Structured patient-clinician communication and 1-year outcome in community mental healthcare - Cluster randomised controlled trial
Research output: Contribution to journal › Article
Background Patient-clinician communication is central to mental healthcare but neglected in research. Aims To testa new computer-mediated intervention structuring patient-clinician dialogue (DIALOG) focusing on patients' quality of life and needs for care. Method In a cluster randomised controlled trial, 134 key workers in six countries were allocated to DIALOG or treatment as usual; 507 people with schizophrenia or related disorders were included. Every 2 months for I year, clinicians asked patients to rate satisfaction with quality of life and treatment, and request additional or different support. Responses were fed back immediately in screen displays, compared with previous ratings and discussed. Primary outcome was subjective quality of life, and secondary outcomes were unmet needs and treatment satisfaction. Results Of 507 patients, 56 were lost to follow-up and 451 were included in intention-to-treat analyses. Patients receiving the DIALOG intervention had better subjective quality of life, fewer unmet needs and higher treatment satisfaction after 12 months. Conclusions Structuring patient clinician dialogue to focus on patients' views positively influenced quality of life, needs for care and treatment satisfaction.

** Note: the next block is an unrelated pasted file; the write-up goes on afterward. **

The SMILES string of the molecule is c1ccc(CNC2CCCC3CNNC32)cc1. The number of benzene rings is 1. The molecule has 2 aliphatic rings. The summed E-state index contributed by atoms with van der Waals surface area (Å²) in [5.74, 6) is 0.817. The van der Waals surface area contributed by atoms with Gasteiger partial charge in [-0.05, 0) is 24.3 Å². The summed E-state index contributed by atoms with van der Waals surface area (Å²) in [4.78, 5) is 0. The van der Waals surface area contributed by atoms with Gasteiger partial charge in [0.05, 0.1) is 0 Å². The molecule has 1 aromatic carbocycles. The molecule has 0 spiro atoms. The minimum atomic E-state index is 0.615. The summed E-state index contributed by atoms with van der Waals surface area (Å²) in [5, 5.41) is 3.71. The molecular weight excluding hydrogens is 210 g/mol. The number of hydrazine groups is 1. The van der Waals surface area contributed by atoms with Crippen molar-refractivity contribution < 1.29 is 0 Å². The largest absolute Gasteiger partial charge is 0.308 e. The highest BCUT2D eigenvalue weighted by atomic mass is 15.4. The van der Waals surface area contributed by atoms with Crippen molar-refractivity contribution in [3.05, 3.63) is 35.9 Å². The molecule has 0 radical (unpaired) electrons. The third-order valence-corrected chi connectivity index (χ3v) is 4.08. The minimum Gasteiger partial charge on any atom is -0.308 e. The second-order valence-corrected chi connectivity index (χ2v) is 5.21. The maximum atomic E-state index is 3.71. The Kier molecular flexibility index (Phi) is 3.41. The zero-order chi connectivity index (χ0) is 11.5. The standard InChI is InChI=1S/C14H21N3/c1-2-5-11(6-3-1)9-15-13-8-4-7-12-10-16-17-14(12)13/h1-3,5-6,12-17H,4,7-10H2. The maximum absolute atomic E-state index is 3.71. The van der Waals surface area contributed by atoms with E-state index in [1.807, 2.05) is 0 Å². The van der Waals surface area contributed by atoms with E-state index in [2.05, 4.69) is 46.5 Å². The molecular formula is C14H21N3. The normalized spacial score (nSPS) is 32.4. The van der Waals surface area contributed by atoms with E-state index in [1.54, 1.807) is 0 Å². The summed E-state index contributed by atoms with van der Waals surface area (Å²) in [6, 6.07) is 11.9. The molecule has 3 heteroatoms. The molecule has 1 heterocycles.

|Research areas and keywords||
Subject classification (UKÄ) – MANDATORY
|Journal||British Journal of Psychiatry|
|Publication status||Published - 2007|